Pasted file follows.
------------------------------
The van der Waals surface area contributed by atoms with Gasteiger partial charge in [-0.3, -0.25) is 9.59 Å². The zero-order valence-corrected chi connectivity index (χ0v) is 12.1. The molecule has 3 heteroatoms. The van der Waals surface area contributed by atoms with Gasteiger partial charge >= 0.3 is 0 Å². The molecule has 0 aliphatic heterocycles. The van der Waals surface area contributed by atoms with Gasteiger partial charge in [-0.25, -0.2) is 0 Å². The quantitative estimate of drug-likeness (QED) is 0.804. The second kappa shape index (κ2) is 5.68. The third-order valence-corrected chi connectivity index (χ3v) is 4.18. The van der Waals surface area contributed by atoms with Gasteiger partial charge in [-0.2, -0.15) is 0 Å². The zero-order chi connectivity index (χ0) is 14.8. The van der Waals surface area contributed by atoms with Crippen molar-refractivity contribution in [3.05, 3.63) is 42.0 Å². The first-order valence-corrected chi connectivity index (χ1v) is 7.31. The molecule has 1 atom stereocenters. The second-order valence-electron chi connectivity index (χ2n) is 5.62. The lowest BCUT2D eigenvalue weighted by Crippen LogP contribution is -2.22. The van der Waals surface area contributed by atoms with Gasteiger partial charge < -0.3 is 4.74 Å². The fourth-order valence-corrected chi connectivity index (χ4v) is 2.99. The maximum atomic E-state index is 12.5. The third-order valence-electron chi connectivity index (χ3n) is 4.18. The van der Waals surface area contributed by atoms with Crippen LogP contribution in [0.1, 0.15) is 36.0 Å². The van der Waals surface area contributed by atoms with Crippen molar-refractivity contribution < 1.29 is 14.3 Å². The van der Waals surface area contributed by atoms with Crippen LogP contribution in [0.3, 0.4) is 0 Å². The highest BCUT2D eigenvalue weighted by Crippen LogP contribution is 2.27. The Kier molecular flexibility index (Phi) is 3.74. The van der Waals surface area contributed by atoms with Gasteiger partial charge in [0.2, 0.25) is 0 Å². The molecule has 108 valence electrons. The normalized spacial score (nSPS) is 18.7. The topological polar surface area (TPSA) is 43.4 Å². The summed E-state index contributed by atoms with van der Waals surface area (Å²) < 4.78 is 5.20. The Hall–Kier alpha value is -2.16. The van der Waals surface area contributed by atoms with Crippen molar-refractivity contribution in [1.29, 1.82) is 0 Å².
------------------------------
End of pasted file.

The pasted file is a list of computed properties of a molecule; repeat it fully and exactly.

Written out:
The van der Waals surface area contributed by atoms with Gasteiger partial charge in [-0.3, -0.25) is 9.59 Å². The zero-order valence-corrected chi connectivity index (χ0v) is 12.1. The molecule has 3 heteroatoms. The van der Waals surface area contributed by atoms with Gasteiger partial charge >= 0.3 is 0 Å². The molecule has 0 aliphatic heterocycles. The van der Waals surface area contributed by atoms with Gasteiger partial charge in [-0.25, -0.2) is 0 Å². The quantitative estimate of drug-likeness (QED) is 0.804. The second kappa shape index (κ2) is 5.68. The third-order valence-corrected chi connectivity index (χ3v) is 4.18. The van der Waals surface area contributed by atoms with Gasteiger partial charge in [-0.2, -0.15) is 0 Å². The zero-order chi connectivity index (χ0) is 14.8. The van der Waals surface area contributed by atoms with Crippen molar-refractivity contribution in [3.05, 3.63) is 42.0 Å². The first-order valence-corrected chi connectivity index (χ1v) is 7.31. The molecule has 1 atom stereocenters. The second-order valence-electron chi connectivity index (χ2n) is 5.62. The lowest BCUT2D eigenvalue weighted by Crippen LogP contribution is -2.22. The van der Waals surface area contributed by atoms with Gasteiger partial charge < -0.3 is 4.74 Å². The fourth-order valence-corrected chi connectivity index (χ4v) is 2.99. The maximum atomic E-state index is 12.5. The third-order valence-electron chi connectivity index (χ3n) is 4.18. The van der Waals surface area contributed by atoms with Crippen LogP contribution in [0.1, 0.15) is 36.0 Å². The van der Waals surface area contributed by atoms with Crippen molar-refractivity contribution < 1.29 is 14.3 Å². The van der Waals surface area contributed by atoms with Crippen LogP contribution in [0.3, 0.4) is 0 Å². The highest BCUT2D eigenvalue weighted by Crippen LogP contribution is 2.27. The Kier molecular flexibility index (Phi) is 3.74. The van der Waals surface area contributed by atoms with Gasteiger partial charge in [0.2, 0.25) is 0 Å². The molecule has 108 valence electrons. The normalized spacial score (nSPS) is 18.7. The topological polar surface area (TPSA) is 43.4 Å². The summed E-state index contributed by atoms with van der Waals surface area (Å²) < 4.78 is 5.20. The Hall–Kier alpha value is -2.16. The van der Waals surface area contributed by atoms with Crippen molar-refractivity contribution in [1.29, 1.82) is 0 Å².